In 1993 Pere Komene gathered the stories of sixteen young Maori achievers, eight were women.  The interviews with these Maori role models showcased a variety of skills, knowledge, excellence and achievement across diverse areas (including employment, education, sport and arts).  Essentially the study aimed to encourage other young Maori to pursue education and/or opportunities that will assist them to achieve high standards and goals.  The participants of the study were linked to Ngai Tahu, Ngati Toa, Ngati Raukawa and Te Atiawa ki te Upoko o te Ika. 

Although not specifically research focused, there is also an increased availability and range of articles being published in media journals, magazines and newspapers that highlight the achievements of young Maori women across hapu and iwi.[7]


The aim of this research is to consider the concept of motivation and its link to positive youth development for Maori women.  The research aims to identify and explore the motivating factors that have contributed to the success of young Maori women who are leaders amongst their peers and who have achieved recognition in a chosen field/s.  The research investigates the relationship between role modeling, identity and leadership and how these factors influence positive development for young Maori women.  The research will provide young Maori women with an opportunity to reflect on their own success and contributes to a growing body of knowledge, which could be useful in the development of strengths based practices for this group. The research also observes how these factors influence positive development for young Maori women, their whanau and the flow on effect this has for hapu and iwi. 

My experiences are similar to those shared by many young Maori women who progress through the stages of putiputi, taonga and rangatira.  The nurturing place for this is within te ahi kaa – where our home fires burn and where whanau relationships are reciprocal as we support each other in our life trials, challenges, journeys and learning.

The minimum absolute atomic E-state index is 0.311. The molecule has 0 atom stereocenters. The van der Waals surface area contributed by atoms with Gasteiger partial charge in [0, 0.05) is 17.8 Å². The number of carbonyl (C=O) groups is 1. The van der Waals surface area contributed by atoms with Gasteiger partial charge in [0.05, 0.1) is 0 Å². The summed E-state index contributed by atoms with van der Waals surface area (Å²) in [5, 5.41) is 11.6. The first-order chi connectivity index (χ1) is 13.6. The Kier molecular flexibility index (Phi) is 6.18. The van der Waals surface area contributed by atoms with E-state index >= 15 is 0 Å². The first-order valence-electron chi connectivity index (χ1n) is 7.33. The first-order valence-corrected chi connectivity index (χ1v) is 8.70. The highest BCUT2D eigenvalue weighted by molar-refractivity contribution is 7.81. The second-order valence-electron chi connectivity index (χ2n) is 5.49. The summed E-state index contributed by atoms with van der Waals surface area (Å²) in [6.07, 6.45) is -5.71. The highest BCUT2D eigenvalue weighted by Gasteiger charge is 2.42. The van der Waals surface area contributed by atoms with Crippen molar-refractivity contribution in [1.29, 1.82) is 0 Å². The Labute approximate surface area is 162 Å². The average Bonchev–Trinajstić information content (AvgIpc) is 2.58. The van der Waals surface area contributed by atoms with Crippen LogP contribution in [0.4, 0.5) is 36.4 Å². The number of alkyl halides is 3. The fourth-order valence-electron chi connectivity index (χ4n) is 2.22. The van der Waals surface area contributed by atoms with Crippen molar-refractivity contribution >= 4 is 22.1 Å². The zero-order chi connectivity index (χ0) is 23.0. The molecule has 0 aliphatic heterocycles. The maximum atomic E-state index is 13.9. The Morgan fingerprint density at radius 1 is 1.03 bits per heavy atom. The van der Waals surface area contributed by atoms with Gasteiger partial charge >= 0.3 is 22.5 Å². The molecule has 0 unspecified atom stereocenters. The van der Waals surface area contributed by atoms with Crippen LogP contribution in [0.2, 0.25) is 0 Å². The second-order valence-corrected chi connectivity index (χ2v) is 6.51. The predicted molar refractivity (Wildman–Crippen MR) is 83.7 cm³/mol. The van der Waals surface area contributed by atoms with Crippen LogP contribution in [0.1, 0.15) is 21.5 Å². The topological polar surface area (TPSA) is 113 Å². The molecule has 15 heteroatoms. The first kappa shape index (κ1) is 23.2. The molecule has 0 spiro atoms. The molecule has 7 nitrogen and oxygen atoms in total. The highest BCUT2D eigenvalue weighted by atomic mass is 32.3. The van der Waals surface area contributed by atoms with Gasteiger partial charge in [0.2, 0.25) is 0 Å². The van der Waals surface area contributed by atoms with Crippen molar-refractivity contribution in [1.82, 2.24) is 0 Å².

Whaia te iti kahurangi, ki te tuohu koe, me he maunga teitei

Strive for what is precious – if you bow let it be to a lofty mountain.


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Binney, J. & Chaplin, J.  (1996).  Nga morehu: The survivors.  Bridget Williams Book: Auckland.

Bishop, R. & Glynn, E.  (1992).  He Kanohi Kitea: Conducting and Evaluating Educational Research.  New Zealand Annual Review of Education.  Department of Education, Victoria University: Wellington.

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Durie, M.  (1996).  ‘Characteristics of Maori Health Research.’  Unpublished paper presented at the Hui Whakapirpiri, Hongoeka Marae: Plimmerton.

Durie, M.  (1997).  ‘Identity, access and Maori advancement’.  Edited proceedings of the  NZEAS research conference.  Auckland Institute of Technology: Auckland.

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Fingleton, D.  (1982).  Kiri: A biography of Kiri Te Kanawa.  Collins: London.

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Irwin, K. & Ramsden, I.  (1995).  Toi wahine the worlds of Maori women.  Penguin:  Auckland.

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Palmer, F.R.  (2000).  ‘Maori girls, power, physical education, sport and play: Being hungus, hori and hoha.’  Unpublished doctoral thesis.  University of Otago: Dunedin.

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Selby, R.  (1996).  ‘A study of the factors which contribute to success for Maori women in tertiary education.  Unpublished master’s thesis. Massey University: Palmerston North.

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Appendix 1 

A Maori Centred Research Framework



Whakapiki tangata


Mana Maori

Purpose of research

Health gains for Maori, Maori as positive, Maori development

Health is viewed as holistic and encompasses all aspects of Maori life and wellbeing

Practice of research

Active Maori participation, multiple methodologies, measures that are relevant to Maori


The information here is adapted from Durie (1996). 


[1] In this context ‘family’ refers to my immediate whanau members (parents and siblings).

[2] Within this context ‘role’ is referring to the diverse functions, responsibilities, positions, place, or part.

[3] Address given to the Aotearoa World Indigenous Women and Wellness Gathering, Te Aranga Marae, Hastings.  15 November 2004.

[4] As guided by the Massey University Human Ethics Committee procedures involving human participants, 2001.

[5] See Appendix 1

[6] Manaakitanga, Awhina, Ngawari, Aroha, Whakangungu, Akonga ake, Tikanga, Utu.

[7] Kokiri Patae, Taiohe and Mana – The Maori news magazine for all New Zealanders, are some media sources that provide feature stories on Maori youth development.  For convenience these stories have not been referenced in detail as there are several articles that can be linked to the themes within this paper versus the overall research topic.